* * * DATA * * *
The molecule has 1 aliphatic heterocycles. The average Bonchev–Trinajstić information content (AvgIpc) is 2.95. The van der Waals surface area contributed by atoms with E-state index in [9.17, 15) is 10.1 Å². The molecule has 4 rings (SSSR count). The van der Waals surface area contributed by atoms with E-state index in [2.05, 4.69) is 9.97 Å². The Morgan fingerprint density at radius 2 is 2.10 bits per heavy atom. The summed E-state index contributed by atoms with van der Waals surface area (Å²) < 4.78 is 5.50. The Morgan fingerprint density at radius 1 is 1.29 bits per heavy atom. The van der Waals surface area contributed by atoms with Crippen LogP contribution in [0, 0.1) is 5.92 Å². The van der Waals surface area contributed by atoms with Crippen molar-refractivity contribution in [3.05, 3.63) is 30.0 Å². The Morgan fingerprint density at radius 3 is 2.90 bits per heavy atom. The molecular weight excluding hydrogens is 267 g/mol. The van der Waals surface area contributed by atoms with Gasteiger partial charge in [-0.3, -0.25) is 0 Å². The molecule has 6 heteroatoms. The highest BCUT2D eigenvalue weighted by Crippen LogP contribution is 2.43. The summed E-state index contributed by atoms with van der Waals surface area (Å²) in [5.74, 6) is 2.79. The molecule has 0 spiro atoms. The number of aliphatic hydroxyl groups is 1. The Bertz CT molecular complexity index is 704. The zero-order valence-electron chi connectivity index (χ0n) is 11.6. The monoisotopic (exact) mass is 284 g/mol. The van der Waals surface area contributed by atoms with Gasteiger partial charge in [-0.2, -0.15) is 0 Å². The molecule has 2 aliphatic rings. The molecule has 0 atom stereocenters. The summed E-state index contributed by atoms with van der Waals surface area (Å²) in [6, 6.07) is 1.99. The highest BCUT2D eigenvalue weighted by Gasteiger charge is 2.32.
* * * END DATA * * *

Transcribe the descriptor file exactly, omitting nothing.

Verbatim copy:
The molecule has 1 aliphatic heterocycles. The average Bonchev–Trinajstić information content (AvgIpc) is 2.95. The van der Waals surface area contributed by atoms with E-state index in [9.17, 15) is 10.1 Å². The molecule has 4 rings (SSSR count). The van der Waals surface area contributed by atoms with E-state index in [2.05, 4.69) is 9.97 Å². The Morgan fingerprint density at radius 2 is 2.10 bits per heavy atom. The summed E-state index contributed by atoms with van der Waals surface area (Å²) < 4.78 is 5.50. The Morgan fingerprint density at radius 1 is 1.29 bits per heavy atom. The van der Waals surface area contributed by atoms with Crippen LogP contribution in [0, 0.1) is 5.92 Å². The van der Waals surface area contributed by atoms with Crippen molar-refractivity contribution in [3.05, 3.63) is 30.0 Å². The Morgan fingerprint density at radius 3 is 2.90 bits per heavy atom. The molecular weight excluding hydrogens is 267 g/mol. The van der Waals surface area contributed by atoms with Gasteiger partial charge in [-0.3, -0.25) is 0 Å². The molecule has 6 heteroatoms. The highest BCUT2D eigenvalue weighted by Crippen LogP contribution is 2.43. The summed E-state index contributed by atoms with van der Waals surface area (Å²) in [5.74, 6) is 2.79. The molecule has 0 spiro atoms. The number of aliphatic hydroxyl groups is 1. The Bertz CT molecular complexity index is 704. The zero-order valence-electron chi connectivity index (χ0n) is 11.6. The monoisotopic (exact) mass is 284 g/mol. The van der Waals surface area contributed by atoms with Gasteiger partial charge in [-0.2, -0.15) is 0 Å². The molecule has 2 aliphatic rings. The molecule has 0 atom stereocenters. The summed E-state index contributed by atoms with van der Waals surface area (Å²) in [6, 6.07) is 1.99. The highest BCUT2D eigenvalue weighted by Gasteiger charge is 2.32.